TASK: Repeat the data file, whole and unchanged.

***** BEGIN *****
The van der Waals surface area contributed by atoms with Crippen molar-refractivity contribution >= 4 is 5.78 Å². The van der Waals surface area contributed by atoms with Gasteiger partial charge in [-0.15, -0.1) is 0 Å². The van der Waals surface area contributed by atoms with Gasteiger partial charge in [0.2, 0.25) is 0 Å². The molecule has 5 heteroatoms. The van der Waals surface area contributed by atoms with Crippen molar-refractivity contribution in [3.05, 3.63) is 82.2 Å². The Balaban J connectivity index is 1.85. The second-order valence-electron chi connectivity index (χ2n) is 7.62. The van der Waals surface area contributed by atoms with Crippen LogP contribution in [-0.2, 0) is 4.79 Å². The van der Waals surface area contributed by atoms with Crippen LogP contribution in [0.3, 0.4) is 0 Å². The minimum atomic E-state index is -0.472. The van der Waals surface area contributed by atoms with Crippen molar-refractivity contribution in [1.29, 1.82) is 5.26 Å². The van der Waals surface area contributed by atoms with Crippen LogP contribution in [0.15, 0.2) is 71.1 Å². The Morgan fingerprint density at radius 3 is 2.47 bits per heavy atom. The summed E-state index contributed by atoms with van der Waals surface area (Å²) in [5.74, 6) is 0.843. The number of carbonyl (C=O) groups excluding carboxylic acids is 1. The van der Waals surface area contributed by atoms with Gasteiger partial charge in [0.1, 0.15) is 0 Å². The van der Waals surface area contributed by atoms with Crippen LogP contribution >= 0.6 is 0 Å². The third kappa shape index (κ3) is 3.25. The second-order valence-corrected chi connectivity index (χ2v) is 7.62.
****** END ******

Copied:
The van der Waals surface area contributed by atoms with Crippen molar-refractivity contribution >= 4 is 5.78 Å². The van der Waals surface area contributed by atoms with Gasteiger partial charge in [-0.15, -0.1) is 0 Å². The van der Waals surface area contributed by atoms with Gasteiger partial charge in [0.2, 0.25) is 0 Å². The molecule has 5 heteroatoms. The van der Waals surface area contributed by atoms with Crippen molar-refractivity contribution in [3.05, 3.63) is 82.2 Å². The Balaban J connectivity index is 1.85. The second-order valence-electron chi connectivity index (χ2n) is 7.62. The van der Waals surface area contributed by atoms with Crippen LogP contribution in [-0.2, 0) is 4.79 Å². The van der Waals surface area contributed by atoms with Crippen LogP contribution in [0.3, 0.4) is 0 Å². The minimum atomic E-state index is -0.472. The van der Waals surface area contributed by atoms with Crippen molar-refractivity contribution in [1.29, 1.82) is 5.26 Å². The van der Waals surface area contributed by atoms with Crippen LogP contribution in [0.15, 0.2) is 71.1 Å². The Morgan fingerprint density at radius 3 is 2.47 bits per heavy atom. The summed E-state index contributed by atoms with van der Waals surface area (Å²) in [5.74, 6) is 0.843. The number of carbonyl (C=O) groups excluding carboxylic acids is 1. The van der Waals surface area contributed by atoms with Gasteiger partial charge in [0.1, 0.15) is 0 Å². The van der Waals surface area contributed by atoms with Crippen LogP contribution >= 0.6 is 0 Å². The third kappa shape index (κ3) is 3.25. The second-order valence-corrected chi connectivity index (χ2v) is 7.62.